Sales strategy: examples for start-ups and small businesses

It doesn’t matter how great your products or services are, how competitive your prices or impressive your brand, if you don’t make enough sales your business could fail.

And you don’t take a considered, structured approach to selling, your business may not maximise its revenue. The answer is to have a reliable sales strategy. This ensures that you sell the right things to the right people in the right way and make the best use of your resources. Using a joined-up approach can help deliver the sales your business needs to make.

What is a sales strategy?

A sales strategy is a plan that explains how your business will sell its products or services. It maps out your approach. A sales strategy identifies which customers your business plans to target, what it will sell them and what sales channels you’ll use. It will map out how you’ll ensure that customers will buy from you so that you achieve your business objectives.

A sales strategy includes a mix of products/services and sales channels that target different customer types – known as market segments – by employing various sales tactics.

For your sales strategy to work, your knowledge of your customers and competitors must be thorough. If not, carry out up-to-date market research first. Otherwise your sales strategy might not target the right customers or it might try to sell to the right customers in the wrong way. And if you don’t know what your competitors offer, how can you know that your products and services offer greater value?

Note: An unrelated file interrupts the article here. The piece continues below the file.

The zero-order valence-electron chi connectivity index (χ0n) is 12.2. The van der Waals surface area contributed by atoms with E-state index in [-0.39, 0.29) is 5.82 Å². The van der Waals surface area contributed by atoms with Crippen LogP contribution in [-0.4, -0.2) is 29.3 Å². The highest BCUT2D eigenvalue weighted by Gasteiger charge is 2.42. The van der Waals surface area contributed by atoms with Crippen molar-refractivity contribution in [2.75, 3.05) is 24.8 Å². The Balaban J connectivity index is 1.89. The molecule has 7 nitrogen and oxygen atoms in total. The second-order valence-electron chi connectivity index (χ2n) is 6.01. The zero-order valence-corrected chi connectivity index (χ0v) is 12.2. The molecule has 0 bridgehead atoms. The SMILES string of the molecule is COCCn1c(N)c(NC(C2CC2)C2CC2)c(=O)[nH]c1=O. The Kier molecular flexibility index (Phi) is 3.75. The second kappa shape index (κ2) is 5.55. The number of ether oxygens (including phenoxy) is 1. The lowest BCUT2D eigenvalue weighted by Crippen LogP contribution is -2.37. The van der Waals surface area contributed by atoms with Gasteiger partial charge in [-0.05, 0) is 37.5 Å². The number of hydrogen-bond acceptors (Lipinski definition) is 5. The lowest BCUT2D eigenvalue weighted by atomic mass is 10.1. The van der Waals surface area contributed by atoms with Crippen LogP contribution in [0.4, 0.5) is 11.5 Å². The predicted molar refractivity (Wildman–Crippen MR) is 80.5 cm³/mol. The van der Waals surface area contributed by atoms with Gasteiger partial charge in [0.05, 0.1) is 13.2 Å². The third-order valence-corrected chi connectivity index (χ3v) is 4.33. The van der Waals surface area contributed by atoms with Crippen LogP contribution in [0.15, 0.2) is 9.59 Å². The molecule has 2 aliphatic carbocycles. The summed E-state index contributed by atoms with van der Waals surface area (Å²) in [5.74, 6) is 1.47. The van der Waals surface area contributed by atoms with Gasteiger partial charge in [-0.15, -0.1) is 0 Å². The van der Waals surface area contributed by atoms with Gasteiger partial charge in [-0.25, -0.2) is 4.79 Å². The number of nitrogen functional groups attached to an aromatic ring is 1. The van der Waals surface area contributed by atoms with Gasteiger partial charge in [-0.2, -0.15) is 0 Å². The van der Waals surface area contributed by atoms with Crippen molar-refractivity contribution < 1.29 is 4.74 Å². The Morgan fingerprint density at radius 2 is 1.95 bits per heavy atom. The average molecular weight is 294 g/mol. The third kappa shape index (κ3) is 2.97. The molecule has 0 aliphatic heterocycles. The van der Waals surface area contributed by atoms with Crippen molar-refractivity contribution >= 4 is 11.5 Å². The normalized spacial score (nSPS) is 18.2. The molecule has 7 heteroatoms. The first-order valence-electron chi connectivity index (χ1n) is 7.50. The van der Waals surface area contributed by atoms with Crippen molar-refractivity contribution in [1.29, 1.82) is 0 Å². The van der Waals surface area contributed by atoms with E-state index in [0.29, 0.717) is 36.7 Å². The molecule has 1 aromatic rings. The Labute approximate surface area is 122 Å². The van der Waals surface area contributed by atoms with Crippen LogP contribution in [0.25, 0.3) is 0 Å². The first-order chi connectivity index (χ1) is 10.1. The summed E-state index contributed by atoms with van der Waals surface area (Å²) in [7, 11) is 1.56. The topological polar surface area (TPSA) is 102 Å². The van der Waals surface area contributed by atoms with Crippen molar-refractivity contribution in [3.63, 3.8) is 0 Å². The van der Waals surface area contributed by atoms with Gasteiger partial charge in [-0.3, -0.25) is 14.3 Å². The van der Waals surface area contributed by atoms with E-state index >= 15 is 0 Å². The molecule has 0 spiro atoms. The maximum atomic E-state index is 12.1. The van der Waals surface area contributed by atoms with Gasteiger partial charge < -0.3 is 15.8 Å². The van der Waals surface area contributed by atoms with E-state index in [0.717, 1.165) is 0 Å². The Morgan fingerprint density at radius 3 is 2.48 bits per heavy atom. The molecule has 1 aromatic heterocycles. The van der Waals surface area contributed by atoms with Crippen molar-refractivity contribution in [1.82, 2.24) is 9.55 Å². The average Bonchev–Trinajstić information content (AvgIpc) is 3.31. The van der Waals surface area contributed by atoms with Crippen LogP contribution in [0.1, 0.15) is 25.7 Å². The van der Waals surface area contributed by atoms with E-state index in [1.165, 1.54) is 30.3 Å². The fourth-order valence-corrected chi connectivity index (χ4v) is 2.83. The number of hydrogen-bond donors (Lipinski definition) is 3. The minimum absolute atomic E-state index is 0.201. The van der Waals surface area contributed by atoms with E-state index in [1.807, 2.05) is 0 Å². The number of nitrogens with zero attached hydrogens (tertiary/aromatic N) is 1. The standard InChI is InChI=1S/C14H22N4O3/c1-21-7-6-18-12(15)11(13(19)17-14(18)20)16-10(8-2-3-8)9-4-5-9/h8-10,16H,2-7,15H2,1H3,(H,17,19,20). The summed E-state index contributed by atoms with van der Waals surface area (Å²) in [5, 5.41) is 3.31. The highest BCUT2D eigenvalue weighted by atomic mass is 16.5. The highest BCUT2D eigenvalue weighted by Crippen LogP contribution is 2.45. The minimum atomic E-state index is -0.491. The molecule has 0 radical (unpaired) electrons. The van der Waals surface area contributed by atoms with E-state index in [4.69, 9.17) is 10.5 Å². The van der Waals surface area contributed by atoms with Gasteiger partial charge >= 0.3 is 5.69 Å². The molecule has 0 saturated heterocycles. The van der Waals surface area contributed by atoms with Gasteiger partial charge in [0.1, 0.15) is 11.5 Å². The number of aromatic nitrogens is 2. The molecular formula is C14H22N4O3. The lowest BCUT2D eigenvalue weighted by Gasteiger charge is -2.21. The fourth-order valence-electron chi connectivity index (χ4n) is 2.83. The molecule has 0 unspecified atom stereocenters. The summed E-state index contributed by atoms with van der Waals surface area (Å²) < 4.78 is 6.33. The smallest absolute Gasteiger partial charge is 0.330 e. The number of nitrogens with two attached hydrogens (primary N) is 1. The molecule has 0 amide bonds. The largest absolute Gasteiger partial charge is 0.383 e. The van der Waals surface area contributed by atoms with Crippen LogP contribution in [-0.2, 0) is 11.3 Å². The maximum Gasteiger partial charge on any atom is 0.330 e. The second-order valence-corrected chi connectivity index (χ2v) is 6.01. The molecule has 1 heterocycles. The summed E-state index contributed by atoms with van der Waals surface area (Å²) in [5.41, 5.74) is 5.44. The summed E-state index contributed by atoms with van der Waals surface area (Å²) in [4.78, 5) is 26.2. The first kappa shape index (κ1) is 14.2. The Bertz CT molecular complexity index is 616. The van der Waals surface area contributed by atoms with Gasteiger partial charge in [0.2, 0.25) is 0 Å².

Without a reliable sales strategy, you risk wasting time, energy and money. Moreover, your entire approach could be wrong, which means you won’t make enough sales to survive and grow. How you market your business to attract and retain customers is hugely important, too, which is why many businesses develop a combined sales and marketing strategy or plan.

How to create a winning sales strategy

Step 1: Set clear strategic objectives

Having key sales targets is essential, whether total revenue or unit sales, usually for a quarter, six months or year. Such figures may already be detailed in your business plan or sales forecast {link to article ‘sales forecasts: definition and guide’ when published}.

Are you aiming to achieve turnover of £50,000 in your first year? Perhaps it’s £2,000 of sales per month or £10,000? An existing business might seek to increase its historic monthly sales by 2% or 20% by the end of the year. A business might seek to attract two new high-value customers every six months or 50 lower-value customers a month.

Your objectives should always be SMART (specific, measurable, achievable, realistic and time-bound). If you don’t have clear strategic objectives, how can you hope to accurately judge how good or bad your sales have been?

Step 2: Define your target customer

Successful businesses know which customers to target. Trying to appeal to everyone can mean you end up appealing to none. When you’re a new or small business it can be wiser to focus on a small market segment and tailor what you do to serve that niche.

Before putting together your sales strategy, make sure you know the answers to key questions about your target customers. Who are they and what do they want? Where are they based, what do they buy, when and how? How much do they spend? What characteristics, behaviours and attitudes link them? What do they dislike about other suppliers? Crucially, if you’re an established business – why do your customers buy from you?